The Royal Irish Yacht Club offers a relaxed, warm and welcoming atmosphere in one of the best situated and appointed clubhouses in these islands. Its prestige in yachting circles is high and its annual regatta remains one of the most attractive events in the sailing calendar. It offers both casual and formal dining with an extensive wine list and full bar facilities. The Club caters for parties, informal events, educational seminars, themed dinners and all occasions. The RIYC has a number of venues within the Club each of which provides a different ambience to match particular needs.
What are the Royal Irish Yacht Club's Boathouse facilities?
The RIYC boathouse team run the launch service to the club's swinging moorings, provide lifting for dry-sailed boats, lift and scrub boats, as well as maintaining the fabric of the deck, pontoon infrastructure, and swinging moorings. They also maintain the club crane, the only such mobile crane of the Dun Laoghaire Yacht Clubs.
What facilities are offered for junior sailing at the Royal Irish Yacht Club?
One of the missions of the Royal Irish Yacht Club is to promote sailing as a passion for life by encouraging children and young adults to learn how to sail through its summer courses and class-specific training throughout the year.
RIYC has an active junior section. Its summer sailing courses are very popular and the club regularly has over 50 children attending courses in any week. The aim is for those children to develop lifelong friendships through sailing with other children in the club, and across the other clubs in the bay.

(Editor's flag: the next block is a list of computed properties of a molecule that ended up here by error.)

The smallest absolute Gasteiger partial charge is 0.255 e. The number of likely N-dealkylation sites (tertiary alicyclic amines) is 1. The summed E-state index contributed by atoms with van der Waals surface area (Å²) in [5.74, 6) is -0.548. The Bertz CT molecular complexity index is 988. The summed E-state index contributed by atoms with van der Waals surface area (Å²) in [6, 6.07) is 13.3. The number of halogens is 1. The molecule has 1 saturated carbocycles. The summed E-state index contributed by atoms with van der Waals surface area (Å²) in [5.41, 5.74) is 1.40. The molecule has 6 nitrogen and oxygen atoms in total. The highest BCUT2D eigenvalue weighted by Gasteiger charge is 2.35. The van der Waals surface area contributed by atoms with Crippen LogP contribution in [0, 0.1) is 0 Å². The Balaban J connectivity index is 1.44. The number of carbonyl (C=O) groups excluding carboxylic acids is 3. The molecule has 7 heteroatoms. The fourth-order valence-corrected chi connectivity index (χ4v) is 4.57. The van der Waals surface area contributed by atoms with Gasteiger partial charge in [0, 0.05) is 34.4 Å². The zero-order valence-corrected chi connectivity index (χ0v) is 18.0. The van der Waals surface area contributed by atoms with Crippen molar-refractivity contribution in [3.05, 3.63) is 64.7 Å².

Many RIYC children go on to compete for the club at regional and national championships and some have gone on to represent Ireland at international competitions and the Olympic Regatta itself.
In supporting its young sailors and the wider sailing community, the RIYC regularly hosts junior sailing events including national and regional championships in classes such as the Optmist, Feva and 29er.
Competition is not everything though and as the club website states: "Many of our junior sailors have gone on the become sailing instructors and enjoy teaching both in Ireland and abroad. Ultimately, we take most pleasure from the number of junior sailors who become adult sailors and enjoy a lifetime of sailing with the club".